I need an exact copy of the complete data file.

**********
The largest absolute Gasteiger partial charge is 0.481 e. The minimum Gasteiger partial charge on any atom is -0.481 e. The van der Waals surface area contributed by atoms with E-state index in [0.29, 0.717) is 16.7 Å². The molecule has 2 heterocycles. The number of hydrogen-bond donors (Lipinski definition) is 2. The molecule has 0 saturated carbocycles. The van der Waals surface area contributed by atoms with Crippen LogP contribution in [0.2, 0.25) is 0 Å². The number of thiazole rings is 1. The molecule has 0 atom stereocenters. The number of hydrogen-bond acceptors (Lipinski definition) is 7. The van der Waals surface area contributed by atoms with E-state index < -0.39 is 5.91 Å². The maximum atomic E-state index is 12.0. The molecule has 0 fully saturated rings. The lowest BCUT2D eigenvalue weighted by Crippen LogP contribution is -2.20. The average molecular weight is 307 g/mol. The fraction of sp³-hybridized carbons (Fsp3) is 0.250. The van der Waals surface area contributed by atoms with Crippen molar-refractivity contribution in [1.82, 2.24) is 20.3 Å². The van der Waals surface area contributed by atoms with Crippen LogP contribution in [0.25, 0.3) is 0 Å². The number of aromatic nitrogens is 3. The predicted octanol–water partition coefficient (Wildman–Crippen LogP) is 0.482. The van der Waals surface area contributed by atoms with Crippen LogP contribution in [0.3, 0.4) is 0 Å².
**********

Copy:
The largest absolute Gasteiger partial charge is 0.481 e. The minimum Gasteiger partial charge on any atom is -0.481 e. The van der Waals surface area contributed by atoms with E-state index in [0.29, 0.717) is 16.7 Å². The molecule has 2 heterocycles. The number of hydrogen-bond donors (Lipinski definition) is 2. The molecule has 0 saturated carbocycles. The van der Waals surface area contributed by atoms with Crippen LogP contribution in [0.2, 0.25) is 0 Å². The number of thiazole rings is 1. The molecule has 0 atom stereocenters. The number of hydrogen-bond acceptors (Lipinski definition) is 7. The van der Waals surface area contributed by atoms with E-state index < -0.39 is 5.91 Å². The maximum atomic E-state index is 12.0. The molecule has 0 fully saturated rings. The lowest BCUT2D eigenvalue weighted by Crippen LogP contribution is -2.20. The average molecular weight is 307 g/mol. The fraction of sp³-hybridized carbons (Fsp3) is 0.250. The van der Waals surface area contributed by atoms with Crippen molar-refractivity contribution in [1.82, 2.24) is 20.3 Å². The van der Waals surface area contributed by atoms with Crippen LogP contribution in [0.25, 0.3) is 0 Å². The number of aromatic nitrogens is 3. The predicted octanol–water partition coefficient (Wildman–Crippen LogP) is 0.482. The van der Waals surface area contributed by atoms with Crippen LogP contribution in [0.3, 0.4) is 0 Å².